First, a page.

THE SUBSTANTIVE COUNTS
Conceding arguendo, in light of the verdict, the purchase of the arms and some manner of shipment to Ireland, the defendants contend that the Government failed to prove they aided and abetted an illegal exportation. The prosecution's case relied on circumstantial evidence and the inferences to be drawn from it. The issue, therefore, is whether the verdict was supported by inferences which could properly be drawn from the evidence. That the jurors understood the issue is revealed by a question they submitted to the trial judge during the course of deliberations:
"If an individual fully, aware that the weapons he is buying are ultimately going to end up in Northern Ireland, believes that the weapons will leave the United States in a legal manner is he guilty of a conspiracy to have the weapons leave the country illegally?"
Although the inquiry was directed to the conspiracy count, the jury obviously recognized the importance of the manner of exportation. The district judge found that "the Government failed to produce evidence sufficient for the jury to find beyond a reasonable doubt that the offense of exporting firearms without a license was committed by anyone." Hence, finding no proof of the underlying crime's commission, he ruled there could be no conviction for aiding and abetting.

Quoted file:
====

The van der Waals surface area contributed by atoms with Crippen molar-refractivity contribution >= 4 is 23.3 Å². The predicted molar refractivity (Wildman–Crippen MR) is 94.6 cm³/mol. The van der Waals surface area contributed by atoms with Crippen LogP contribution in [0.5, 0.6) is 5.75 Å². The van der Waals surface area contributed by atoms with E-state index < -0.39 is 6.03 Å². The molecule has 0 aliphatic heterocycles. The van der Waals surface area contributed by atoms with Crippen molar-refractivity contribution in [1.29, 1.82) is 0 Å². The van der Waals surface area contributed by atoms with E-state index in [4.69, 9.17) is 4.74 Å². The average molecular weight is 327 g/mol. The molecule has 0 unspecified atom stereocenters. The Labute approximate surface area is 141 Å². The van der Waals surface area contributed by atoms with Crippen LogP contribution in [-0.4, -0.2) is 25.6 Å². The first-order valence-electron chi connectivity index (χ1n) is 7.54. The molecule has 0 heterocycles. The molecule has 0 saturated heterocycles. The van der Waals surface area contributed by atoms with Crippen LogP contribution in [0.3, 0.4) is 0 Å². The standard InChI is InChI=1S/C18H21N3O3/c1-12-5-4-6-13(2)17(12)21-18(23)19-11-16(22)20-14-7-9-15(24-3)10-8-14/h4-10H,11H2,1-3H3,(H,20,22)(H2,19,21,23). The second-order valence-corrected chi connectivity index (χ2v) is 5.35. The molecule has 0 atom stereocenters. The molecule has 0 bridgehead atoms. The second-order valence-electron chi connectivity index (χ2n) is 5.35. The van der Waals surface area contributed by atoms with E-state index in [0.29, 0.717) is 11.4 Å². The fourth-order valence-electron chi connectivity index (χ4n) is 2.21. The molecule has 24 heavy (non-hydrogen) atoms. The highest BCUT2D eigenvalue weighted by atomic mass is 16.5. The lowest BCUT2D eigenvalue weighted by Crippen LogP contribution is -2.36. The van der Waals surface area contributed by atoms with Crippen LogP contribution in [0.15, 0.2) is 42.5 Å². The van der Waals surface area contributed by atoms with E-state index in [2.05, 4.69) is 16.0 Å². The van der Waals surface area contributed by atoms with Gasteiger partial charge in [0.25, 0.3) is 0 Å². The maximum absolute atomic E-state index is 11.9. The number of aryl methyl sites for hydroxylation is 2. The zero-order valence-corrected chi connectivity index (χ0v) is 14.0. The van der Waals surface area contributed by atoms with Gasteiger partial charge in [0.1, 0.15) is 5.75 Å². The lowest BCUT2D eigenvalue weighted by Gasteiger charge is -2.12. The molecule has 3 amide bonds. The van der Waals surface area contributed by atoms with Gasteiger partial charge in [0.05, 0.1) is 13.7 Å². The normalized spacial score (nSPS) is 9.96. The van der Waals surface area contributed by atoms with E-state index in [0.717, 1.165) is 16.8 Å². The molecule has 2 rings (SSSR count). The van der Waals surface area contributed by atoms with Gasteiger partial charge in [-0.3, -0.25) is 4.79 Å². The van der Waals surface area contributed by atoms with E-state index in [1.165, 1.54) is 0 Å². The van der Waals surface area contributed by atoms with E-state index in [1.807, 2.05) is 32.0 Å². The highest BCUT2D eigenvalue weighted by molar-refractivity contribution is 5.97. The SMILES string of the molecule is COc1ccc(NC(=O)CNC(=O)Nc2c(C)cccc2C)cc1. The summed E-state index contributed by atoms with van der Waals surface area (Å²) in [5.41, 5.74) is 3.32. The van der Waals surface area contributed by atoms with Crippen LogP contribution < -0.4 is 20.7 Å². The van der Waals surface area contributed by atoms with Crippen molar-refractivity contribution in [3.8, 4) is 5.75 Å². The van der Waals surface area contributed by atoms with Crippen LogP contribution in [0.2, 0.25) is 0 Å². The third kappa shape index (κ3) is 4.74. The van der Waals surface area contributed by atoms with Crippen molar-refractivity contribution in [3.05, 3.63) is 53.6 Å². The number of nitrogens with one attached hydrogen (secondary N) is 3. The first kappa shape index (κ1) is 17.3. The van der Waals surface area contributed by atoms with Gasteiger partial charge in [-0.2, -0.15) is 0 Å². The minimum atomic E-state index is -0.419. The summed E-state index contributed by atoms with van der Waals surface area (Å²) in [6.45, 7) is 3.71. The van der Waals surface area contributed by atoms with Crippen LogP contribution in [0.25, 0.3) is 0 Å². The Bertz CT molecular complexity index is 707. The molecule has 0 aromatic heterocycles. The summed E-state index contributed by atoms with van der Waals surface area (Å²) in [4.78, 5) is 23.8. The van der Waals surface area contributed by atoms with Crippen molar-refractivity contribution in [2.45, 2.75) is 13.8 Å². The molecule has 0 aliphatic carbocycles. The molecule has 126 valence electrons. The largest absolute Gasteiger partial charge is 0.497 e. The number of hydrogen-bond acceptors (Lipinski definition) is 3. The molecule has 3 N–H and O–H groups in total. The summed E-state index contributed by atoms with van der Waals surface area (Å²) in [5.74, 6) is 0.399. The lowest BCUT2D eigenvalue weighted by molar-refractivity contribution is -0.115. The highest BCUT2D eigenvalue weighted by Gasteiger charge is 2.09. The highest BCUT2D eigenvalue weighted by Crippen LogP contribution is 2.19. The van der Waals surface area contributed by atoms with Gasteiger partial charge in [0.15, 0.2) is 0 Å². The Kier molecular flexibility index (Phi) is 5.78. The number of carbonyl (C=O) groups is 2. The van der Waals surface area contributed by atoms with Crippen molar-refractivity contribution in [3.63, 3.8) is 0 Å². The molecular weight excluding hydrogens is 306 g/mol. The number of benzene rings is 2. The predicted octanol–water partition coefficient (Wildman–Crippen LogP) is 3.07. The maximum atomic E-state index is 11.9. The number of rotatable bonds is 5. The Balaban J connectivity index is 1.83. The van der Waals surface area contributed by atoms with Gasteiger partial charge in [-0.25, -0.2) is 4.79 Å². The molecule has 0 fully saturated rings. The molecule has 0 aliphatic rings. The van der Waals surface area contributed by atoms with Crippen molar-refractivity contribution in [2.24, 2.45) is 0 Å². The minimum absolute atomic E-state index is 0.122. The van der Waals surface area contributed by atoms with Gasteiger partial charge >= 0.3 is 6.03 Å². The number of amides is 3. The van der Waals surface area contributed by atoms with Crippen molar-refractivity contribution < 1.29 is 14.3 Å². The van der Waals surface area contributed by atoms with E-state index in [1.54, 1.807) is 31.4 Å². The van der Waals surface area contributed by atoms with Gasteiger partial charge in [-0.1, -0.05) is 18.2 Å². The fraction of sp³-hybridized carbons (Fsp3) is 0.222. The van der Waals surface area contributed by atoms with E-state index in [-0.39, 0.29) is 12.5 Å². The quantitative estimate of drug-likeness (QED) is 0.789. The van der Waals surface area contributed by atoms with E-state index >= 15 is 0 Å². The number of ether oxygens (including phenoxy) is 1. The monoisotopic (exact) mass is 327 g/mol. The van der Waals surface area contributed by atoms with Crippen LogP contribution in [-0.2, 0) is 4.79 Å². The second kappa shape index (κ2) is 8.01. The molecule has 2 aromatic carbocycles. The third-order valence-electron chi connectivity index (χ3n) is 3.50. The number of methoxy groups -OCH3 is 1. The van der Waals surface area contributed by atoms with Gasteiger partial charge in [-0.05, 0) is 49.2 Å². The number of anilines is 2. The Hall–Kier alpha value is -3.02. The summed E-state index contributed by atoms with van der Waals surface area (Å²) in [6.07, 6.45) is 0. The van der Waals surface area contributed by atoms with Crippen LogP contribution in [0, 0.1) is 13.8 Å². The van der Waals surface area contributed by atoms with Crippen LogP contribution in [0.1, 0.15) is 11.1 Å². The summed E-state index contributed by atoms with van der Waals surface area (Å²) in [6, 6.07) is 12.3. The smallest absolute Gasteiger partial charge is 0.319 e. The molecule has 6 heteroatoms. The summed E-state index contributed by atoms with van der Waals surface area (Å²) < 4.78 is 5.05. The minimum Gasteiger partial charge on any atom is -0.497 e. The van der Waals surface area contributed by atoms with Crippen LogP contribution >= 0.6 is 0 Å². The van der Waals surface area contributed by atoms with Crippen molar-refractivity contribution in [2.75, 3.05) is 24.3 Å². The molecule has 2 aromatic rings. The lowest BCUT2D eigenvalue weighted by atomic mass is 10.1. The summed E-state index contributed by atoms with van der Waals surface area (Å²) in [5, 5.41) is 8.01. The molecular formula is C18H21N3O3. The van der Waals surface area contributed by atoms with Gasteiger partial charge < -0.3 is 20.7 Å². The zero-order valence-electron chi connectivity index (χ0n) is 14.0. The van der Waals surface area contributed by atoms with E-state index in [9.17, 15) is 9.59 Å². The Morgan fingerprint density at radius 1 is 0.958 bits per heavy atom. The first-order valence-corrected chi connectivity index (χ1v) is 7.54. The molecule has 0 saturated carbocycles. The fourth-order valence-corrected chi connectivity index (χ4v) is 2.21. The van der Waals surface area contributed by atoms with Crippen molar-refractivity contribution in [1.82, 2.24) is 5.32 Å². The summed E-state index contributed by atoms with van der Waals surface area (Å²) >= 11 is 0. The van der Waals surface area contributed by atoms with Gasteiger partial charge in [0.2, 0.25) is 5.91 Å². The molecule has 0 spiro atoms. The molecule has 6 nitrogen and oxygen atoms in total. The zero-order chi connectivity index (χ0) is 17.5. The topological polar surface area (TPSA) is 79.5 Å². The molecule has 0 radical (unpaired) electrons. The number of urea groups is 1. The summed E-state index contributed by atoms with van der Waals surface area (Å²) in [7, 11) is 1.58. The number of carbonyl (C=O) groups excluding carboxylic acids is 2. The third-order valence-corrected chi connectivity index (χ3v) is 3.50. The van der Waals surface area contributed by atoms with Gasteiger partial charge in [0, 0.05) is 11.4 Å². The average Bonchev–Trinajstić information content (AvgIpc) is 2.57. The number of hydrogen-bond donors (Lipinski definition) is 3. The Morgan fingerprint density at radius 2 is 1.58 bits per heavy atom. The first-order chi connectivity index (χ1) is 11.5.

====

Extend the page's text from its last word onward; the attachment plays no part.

We do not agree that evidence of illegal exportation was lacking. The prosecution's case, though far from overwhelming, was enough to require jury consideration. The record establishes without doubt the defendants' possession of the rifles and ammunition in this country and the confiscation in Northern Ireland. According to the Government's theory, Byrne and Cahalane worked with Lyons and others in New York in purchasing arms to be smuggled out of that city to Northern Ireland. Taking inferences from the testimony in favor of the Government, as we are required to do at this stage of the case, Glasser v. United States, supra, United States v. Sica, supra, the jury could find that Lyons, in fact, had smuggled arms aboard a ship bound for Ireland, sometimes packing them as plumbing supplies. Since Lyons engaged in such subterfuges, it would be a reasonable inference that he, like the other defendants, had no license to export. If the defendants and other members of their group had been able to ship the supplies through a licensed exporter, there would have been no necessity for them to work with Lyons and his organization, nor to fear the cooperation of the FBI and Scotland Yard. Nor would it have been necessary for them to transport bulky weapons by car, rather than having the arms store ship them to an exporter.
In United States v. Grady, 544 F.2d 598 (2d Cir. 1976), the defendant (an unindicted co-conspirator in the case sub judice) was convicted of unlawful exportation under 22 U.S.C. § 1934 and 22 C.F.R. § 121-23 (1975). There, also, defendants contested the sufficiency of the evidence to prove the offense. The Court of Appeals for the Second Circuit affirmed the conviction, stating:
"As to the lack of evidence claim, the short answer is that the entire scheme of purchase from Jankowski indicated that it was a clandestine undertaking to export firearms to Northern Ireland; from this the jury could have inferred that those associated with it would not seek an export license or use the services of a registered exporter, since either procedure would have involved the recording of information as to the disposition of the weapons." 544 F.2d 598, 605 (2d Cir. 1976).